• For a loan amount greater than or equal to $61,050 (currently $61,172) but less than $101,749, points and fees may not exceed $3,052
    • For a loan amount greater than or equal to $20,350 (currently $20,391) but less than $61,050, points and fees may not exceed 5 percent of the total loan amount
    • For a loan amount greater than or equal to $12,719 (currently $12,744) but less than $20,350, points and fees may not exceed $1,017
    • For a loan amount less than $12,719 (currently $12,744), points and fees may not exceed 8 percent of the total loan amount

Also effective January 1 are revisions to the definitions of “small creditor” and “rural areas” in Regulation Z and a new requirement to include the assets of the creditor’s affiliates that regularly extended covered transactions in the calculation of the $2 billion asset limit for small-creditor status.

See our previous blog posts for more information on the adjustments and revisions.

- Richard J. Andreano, Jr.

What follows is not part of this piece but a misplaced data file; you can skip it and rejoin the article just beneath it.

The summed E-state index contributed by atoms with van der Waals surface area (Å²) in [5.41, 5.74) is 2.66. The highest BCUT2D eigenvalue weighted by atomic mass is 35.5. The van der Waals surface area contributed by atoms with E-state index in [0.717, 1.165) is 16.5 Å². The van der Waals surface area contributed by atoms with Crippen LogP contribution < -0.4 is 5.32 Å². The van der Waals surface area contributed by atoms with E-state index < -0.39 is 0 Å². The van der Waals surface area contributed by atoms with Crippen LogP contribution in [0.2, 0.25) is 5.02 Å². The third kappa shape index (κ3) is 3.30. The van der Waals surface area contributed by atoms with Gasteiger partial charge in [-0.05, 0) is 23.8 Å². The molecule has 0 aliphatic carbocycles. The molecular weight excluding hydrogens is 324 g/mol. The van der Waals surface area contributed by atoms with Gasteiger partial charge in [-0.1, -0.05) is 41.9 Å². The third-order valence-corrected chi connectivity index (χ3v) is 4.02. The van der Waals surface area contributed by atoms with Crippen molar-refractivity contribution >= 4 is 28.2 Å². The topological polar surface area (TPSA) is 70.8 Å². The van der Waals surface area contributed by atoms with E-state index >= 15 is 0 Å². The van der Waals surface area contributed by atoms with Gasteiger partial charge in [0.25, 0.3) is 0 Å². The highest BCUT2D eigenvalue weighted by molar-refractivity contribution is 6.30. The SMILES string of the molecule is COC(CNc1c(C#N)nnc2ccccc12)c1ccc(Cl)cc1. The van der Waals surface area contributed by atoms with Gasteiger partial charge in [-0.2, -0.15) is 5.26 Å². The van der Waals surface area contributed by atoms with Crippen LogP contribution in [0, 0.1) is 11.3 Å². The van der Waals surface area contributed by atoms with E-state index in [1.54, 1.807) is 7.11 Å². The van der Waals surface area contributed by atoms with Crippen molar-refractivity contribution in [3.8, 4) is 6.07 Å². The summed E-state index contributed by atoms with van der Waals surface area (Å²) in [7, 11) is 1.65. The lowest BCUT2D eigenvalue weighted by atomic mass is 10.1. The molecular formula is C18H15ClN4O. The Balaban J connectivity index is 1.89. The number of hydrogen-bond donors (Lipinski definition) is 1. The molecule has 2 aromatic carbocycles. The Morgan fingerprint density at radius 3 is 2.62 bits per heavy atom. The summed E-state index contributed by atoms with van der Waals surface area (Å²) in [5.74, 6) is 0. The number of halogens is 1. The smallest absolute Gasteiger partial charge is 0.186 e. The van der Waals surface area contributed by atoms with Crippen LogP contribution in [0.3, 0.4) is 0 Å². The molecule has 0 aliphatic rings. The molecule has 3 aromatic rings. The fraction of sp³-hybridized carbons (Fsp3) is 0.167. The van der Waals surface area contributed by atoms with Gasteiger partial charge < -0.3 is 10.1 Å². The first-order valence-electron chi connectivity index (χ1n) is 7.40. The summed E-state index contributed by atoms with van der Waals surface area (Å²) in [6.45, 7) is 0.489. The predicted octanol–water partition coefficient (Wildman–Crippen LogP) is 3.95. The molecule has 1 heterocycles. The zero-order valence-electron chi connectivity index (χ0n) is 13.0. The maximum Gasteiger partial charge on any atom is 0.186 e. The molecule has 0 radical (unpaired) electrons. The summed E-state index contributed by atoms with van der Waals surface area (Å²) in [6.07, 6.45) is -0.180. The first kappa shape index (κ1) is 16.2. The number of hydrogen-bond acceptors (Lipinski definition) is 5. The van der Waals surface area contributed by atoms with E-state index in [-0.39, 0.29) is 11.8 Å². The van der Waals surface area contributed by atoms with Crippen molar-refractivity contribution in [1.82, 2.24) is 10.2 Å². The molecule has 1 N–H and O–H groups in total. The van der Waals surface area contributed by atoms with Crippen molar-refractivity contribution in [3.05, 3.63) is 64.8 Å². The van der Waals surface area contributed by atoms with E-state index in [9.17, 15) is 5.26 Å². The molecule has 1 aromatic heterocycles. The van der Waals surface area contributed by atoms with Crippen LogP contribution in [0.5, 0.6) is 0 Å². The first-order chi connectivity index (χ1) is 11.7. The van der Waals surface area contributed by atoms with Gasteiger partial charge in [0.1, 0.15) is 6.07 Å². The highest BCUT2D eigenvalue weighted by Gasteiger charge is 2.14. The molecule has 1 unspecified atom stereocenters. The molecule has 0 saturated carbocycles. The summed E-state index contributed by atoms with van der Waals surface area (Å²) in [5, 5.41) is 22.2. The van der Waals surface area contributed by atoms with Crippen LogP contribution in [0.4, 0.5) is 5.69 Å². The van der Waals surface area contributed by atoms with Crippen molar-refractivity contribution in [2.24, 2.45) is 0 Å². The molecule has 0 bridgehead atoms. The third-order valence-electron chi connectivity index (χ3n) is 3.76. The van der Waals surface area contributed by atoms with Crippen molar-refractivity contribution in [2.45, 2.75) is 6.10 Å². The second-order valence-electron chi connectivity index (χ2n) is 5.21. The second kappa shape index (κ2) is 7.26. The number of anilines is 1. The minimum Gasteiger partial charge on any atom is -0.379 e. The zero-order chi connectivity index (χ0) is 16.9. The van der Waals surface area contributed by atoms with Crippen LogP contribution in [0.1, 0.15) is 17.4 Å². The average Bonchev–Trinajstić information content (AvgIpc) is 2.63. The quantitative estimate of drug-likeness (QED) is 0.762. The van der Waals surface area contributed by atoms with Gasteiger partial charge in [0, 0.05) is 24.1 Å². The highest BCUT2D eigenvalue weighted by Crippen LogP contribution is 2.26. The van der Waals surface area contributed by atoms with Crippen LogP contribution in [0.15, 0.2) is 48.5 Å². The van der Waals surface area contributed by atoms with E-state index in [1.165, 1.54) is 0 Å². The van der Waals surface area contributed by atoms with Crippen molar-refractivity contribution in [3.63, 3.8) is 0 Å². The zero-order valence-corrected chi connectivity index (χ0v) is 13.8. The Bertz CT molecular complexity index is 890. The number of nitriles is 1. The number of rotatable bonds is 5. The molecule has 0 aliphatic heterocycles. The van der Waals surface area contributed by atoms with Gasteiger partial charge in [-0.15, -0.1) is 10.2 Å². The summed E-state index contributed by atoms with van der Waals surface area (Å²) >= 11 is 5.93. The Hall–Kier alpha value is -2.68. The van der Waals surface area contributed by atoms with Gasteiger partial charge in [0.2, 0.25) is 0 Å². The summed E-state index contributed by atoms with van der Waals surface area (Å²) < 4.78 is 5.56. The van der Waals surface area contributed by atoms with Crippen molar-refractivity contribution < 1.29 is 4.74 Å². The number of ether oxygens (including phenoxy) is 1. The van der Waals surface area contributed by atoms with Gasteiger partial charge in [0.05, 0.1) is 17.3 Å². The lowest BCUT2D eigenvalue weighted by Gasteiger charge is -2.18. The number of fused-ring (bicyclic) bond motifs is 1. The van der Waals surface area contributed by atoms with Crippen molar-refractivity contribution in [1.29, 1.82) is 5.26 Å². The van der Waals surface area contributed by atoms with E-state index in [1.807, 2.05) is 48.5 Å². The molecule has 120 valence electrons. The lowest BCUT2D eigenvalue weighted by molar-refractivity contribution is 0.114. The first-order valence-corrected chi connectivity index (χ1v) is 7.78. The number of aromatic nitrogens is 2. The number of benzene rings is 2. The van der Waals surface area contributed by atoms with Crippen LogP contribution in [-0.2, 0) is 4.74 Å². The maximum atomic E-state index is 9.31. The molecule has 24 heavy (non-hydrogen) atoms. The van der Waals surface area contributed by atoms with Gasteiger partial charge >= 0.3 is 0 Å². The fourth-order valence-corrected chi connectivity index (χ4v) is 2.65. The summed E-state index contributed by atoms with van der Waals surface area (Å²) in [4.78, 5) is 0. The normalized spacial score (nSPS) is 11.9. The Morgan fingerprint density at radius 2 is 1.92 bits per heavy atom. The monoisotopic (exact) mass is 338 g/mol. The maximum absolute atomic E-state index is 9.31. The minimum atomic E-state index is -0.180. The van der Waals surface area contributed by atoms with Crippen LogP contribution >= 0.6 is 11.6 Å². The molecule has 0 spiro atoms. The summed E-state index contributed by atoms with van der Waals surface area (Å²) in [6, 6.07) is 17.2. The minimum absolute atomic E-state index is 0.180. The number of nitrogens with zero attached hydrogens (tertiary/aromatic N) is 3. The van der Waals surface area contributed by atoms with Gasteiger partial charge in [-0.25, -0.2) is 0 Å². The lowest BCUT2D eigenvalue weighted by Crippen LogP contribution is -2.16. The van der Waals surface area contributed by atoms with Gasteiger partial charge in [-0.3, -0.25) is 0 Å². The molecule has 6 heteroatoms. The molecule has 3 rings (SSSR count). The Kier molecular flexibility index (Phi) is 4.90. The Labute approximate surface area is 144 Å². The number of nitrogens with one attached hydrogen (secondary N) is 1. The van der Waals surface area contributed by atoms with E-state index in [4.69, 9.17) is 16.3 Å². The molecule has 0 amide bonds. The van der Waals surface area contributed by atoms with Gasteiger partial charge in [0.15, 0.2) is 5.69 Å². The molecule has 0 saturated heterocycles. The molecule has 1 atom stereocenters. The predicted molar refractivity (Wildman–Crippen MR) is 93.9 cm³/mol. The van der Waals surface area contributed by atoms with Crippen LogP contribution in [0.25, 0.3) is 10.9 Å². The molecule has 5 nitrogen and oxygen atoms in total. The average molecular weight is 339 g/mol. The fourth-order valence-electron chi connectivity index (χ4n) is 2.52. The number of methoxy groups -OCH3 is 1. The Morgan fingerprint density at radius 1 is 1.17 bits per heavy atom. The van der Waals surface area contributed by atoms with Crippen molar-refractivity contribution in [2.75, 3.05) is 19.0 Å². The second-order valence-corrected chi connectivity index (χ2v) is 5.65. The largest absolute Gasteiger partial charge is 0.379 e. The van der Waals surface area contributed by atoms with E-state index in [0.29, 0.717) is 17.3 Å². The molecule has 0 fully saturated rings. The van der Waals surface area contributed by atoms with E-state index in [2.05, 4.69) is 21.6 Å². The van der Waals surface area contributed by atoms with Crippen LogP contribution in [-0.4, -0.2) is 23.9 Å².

CFPB Releases HMDA Rule Compliance Guide

The Consumer Financial Protection Bureau (CFPB) released the Home Mortgage Disclosure (Regulation C) Small Entity Compliance Guide on December 1, 2015. According to the CFPB, the purpose of the Compliance Guide is to provide an accessible summary of Regulation C, in light of the final rule amending the Home Mortgage Disclosure Act (HMDA), which we summarized here. In addition, the CFPB has highlighted information that it believes will be helpful to financial institutions in implementing the final HMDA Rule. Attachments at the end of the Compliance Guide include a sample data collection form, action taken chart, and sample notices of HMDA data availability.

The Compliance Guide along with other resources, such as the HMDA executive summary, summary of reportable data, HMDA institutional coverage charts, and other related resources can be found here.

We will discuss the implications of the final HMDA Rule for mortgage lenders during our webinar on January 7, 2016. Registration for the webinar is available at this link.

- Wendy Tran and Richard J. Andreano, Jr.


Data Security for Mortgage Companies: A Focus on Employees